The “Great Resignation” Is Finally Getting Companies to Take Burnout Seriously. Is It Enough?

An illustration of a man sitting at a desk looking at a computer monitor surrounded by tally marks.

They’re calling it the Great Resignation, and it’s all over the news these days. So many people quitting their jobs! What’s going on?! Pundits and analysts are looking from every angle, trying to get a handle on what may (or may not) be a huge trend here in the US at the end of 2021. In this October 2021 article, Time Magazine’s health correspondent Jamie Ducharme analyzes the situation, focusing on worker burnout, and offers suggestions for workers and their employers.

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Why Are So Many Americans Quitting Their Jobs?

An illustration of a man with his back to us facing an open door marked "Exit."

Has the pandemic changed you? What a silly question! Of course it has. Ahhh, but how deeply? In what ways? That question can’t be answered yet, and we may not be able to know for a very long time. In this October 2021 report, writer and journalist Greg Rosalsky, who covers a variety of financial topics for NPR’s Planet Money, investigates some of the reasons for the long arc of pandemic consequences, including the current phenomenon known as the Great Resignation.

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How Covid-19 Gave Me Back My Southern Accent

A drawing of a set of dentures wearing a cowboy hat and cowboy boots.

We already know all about how the world around us changed in 2020, how we had to modify, adjust, and adapt along with it. We’ve read and discussed all the effects, all the angles; we know all about it. One major aspect of life, though, may have gone unexamined: language habits. Journalist and culture critic Tracy Moore is surprised to notice a change in her own speech, and she relates her experience with it in this March 2021 Washington Post essay.

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Would Honey the Duck Come Back This Spring?

Two ducks floating in a body of water.

In addition to the human dramas that play out daily in our towns and cities, the wildlife that live among us have their own dramas, too. And sometimes those dramas intertwine. A university biologist in Chicago, whose office looks out on the school’s Botany Pond, has watched and looked after a particular migratory duck who has returned to the pond for each of the last five years. Mary Schmich, Pulitzer Prize-winning columnist for the Chicago Tribune, has documented this intertwined drama of the duck and the professor several times; this March 2021 column is the latest chapter of the ongoing tale.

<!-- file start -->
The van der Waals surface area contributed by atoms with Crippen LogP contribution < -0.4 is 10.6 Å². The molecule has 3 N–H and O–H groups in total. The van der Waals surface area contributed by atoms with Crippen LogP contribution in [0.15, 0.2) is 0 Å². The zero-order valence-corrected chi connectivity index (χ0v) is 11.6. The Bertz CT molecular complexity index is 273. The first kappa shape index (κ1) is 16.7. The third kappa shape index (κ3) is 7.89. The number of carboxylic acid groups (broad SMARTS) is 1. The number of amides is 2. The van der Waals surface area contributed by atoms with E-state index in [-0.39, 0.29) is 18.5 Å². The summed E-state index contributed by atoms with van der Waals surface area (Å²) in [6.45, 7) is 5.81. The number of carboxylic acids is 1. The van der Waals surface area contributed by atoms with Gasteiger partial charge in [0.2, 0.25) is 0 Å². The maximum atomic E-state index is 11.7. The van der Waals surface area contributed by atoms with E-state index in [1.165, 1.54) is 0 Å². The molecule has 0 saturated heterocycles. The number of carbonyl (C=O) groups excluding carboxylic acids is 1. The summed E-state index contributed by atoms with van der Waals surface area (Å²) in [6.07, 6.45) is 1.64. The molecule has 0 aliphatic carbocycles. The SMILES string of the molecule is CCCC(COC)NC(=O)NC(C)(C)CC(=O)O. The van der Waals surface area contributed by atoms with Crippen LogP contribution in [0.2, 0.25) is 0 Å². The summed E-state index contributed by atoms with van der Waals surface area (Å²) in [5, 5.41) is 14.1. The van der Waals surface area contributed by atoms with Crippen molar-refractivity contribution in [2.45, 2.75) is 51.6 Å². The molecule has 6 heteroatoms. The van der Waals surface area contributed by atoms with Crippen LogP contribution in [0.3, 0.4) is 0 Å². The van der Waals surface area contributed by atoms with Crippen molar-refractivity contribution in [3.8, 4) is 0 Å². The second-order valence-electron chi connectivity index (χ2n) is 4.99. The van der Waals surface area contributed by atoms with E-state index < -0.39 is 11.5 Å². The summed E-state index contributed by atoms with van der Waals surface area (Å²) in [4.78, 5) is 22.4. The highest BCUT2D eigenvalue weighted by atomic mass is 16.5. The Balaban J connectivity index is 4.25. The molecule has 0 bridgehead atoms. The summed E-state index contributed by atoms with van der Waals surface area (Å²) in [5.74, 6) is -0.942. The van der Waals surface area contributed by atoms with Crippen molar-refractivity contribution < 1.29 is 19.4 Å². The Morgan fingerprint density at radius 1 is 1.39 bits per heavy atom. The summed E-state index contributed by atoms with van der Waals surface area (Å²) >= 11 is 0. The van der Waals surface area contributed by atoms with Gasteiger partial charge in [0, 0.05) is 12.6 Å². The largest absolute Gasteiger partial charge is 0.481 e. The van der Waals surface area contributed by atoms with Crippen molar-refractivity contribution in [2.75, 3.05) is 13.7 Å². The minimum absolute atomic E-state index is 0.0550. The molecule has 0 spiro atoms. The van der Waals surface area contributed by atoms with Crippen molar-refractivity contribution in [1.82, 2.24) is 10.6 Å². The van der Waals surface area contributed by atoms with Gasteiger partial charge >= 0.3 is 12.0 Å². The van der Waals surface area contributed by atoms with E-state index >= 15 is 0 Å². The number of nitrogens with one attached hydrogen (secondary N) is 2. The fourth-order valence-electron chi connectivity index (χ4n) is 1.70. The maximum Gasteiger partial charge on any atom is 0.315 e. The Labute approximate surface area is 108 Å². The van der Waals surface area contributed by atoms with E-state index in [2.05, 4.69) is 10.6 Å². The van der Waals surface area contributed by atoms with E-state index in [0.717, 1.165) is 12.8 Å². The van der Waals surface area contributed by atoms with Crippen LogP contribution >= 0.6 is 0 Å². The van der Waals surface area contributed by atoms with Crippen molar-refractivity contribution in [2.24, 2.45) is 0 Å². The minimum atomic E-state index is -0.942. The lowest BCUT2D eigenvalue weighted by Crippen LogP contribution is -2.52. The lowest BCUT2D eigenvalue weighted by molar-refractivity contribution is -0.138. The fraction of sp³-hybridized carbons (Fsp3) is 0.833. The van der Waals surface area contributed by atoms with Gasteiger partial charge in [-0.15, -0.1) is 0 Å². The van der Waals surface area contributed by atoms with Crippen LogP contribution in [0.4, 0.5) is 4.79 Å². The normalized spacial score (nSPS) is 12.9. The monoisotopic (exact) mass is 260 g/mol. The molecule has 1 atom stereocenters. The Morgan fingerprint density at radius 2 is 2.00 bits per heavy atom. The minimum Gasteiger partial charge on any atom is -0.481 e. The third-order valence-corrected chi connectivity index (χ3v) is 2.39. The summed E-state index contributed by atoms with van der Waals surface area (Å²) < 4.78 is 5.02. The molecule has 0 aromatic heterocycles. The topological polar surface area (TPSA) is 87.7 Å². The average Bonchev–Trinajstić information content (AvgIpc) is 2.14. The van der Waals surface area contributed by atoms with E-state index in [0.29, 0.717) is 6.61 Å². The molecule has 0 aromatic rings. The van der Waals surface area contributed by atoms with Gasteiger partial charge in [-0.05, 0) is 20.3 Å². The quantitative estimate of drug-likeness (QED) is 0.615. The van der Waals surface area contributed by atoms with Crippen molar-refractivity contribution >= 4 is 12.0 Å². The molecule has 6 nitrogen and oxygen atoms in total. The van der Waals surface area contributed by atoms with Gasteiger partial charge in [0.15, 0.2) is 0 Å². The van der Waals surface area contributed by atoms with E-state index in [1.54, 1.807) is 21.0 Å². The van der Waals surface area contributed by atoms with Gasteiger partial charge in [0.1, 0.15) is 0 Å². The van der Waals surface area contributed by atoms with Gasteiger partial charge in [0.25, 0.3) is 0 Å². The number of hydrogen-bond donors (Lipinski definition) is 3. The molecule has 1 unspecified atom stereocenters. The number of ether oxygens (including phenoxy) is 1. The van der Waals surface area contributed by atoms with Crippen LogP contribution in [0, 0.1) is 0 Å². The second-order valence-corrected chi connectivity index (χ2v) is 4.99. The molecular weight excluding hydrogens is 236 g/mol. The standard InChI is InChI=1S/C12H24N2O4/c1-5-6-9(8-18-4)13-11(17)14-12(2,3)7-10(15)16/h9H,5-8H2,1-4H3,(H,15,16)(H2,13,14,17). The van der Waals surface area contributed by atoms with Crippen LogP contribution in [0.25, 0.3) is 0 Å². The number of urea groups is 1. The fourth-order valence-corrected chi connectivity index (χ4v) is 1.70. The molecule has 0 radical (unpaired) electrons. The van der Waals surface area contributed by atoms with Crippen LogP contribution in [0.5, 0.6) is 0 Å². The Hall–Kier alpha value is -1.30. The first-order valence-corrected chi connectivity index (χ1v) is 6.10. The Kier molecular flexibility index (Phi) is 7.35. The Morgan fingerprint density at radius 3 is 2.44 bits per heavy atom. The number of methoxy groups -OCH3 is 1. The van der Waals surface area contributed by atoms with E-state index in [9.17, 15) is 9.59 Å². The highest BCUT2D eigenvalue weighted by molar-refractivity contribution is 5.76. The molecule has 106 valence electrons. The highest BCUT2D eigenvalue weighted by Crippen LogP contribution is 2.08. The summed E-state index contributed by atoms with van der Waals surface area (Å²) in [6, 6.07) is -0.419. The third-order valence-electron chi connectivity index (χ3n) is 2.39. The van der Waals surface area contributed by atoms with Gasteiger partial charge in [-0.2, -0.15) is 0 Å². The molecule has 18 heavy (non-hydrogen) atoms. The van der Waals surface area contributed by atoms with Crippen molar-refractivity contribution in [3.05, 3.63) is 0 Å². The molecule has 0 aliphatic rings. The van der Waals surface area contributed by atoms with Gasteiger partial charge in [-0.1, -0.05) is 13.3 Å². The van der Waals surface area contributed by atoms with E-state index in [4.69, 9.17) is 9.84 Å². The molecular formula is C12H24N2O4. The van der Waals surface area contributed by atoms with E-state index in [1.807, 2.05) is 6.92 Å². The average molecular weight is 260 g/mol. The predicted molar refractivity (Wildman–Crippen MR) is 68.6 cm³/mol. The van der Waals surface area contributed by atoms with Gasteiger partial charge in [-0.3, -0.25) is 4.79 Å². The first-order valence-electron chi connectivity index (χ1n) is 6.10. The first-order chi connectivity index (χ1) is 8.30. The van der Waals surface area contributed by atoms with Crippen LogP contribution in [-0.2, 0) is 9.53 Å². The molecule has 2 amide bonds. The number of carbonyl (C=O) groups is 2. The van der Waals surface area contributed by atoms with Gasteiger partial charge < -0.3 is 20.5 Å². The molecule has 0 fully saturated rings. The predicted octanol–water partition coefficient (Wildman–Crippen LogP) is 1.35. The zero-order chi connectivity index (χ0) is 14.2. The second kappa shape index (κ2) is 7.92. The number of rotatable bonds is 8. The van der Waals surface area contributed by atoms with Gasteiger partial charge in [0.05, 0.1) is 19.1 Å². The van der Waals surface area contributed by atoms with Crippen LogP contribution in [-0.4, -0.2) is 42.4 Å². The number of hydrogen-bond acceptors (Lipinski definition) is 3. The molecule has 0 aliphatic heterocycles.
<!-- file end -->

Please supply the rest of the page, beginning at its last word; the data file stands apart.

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Our Minds Aren’t Equipped for This Kind of Reopening

In summer 2020, communities all around the US were coming out of lockdown and making decisions about how, how much, and when to open up and resume (at least some) normal activities. Months later, the situation hasn’t changed too very much, despite the development and slow rollout of the vaccine, and we expect, sadly, that the pandemic and its conditions will be with us in some ways for a long time to come. Law and psychology professor Tess Wilkinson-Ryan wrote this analysis of risk assessment, shaming, and decision making for the July 2020 The Atlantic. Have things changed much since its publication? (We hope so.)

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Metaphors Matter in a Time of Pandemic

A cartoon globe with protrusions emerging from it, meant to look like a virus..

It’s by far the #1 topic of conversation this year. You knew immediately (even without the image) what we were referring to, right? The COVID pandemic, of course. Public discourse about the pandemic and the virus that causes the disease relies heavily on war metaphors. Words like battlecombatdefeatfight, and others are everywhere in media of all kinds and in personal conversations—so much so that it seems like there are no other ways to think about the situation. Writer and columnist Virginia Heffernan argues that there are better ways to think and talk about the pandemic, and she explains her position in this May 2020 essay in Wired.

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Blowing Out Candles Is Basically Spitting on Your Friends’ Cake. Will We Ever Do It Again?

A simple drawing of 12 blue, yellow, and brown birthday candles.

Have you celebrated a coronavirus-era birthday yet? How did it feel? Some people we know were very saddened and disappointed to not be able to celebrate in a big way. Some were actually relieved to be able to spend their birthday quietly and without fuss. Others just shrugged their shoulders, bought a cupcake at the store, and set their sights on next year. But sad, relieved, or resigned, nobody blew out the candles while loved ones gathered around closely and sang a silly ditty. Welcome to the New Normal. In this July 2020 report, Washington Post feature writer Caitlin Gibson wonders whether that familiar custom may be gone forever.

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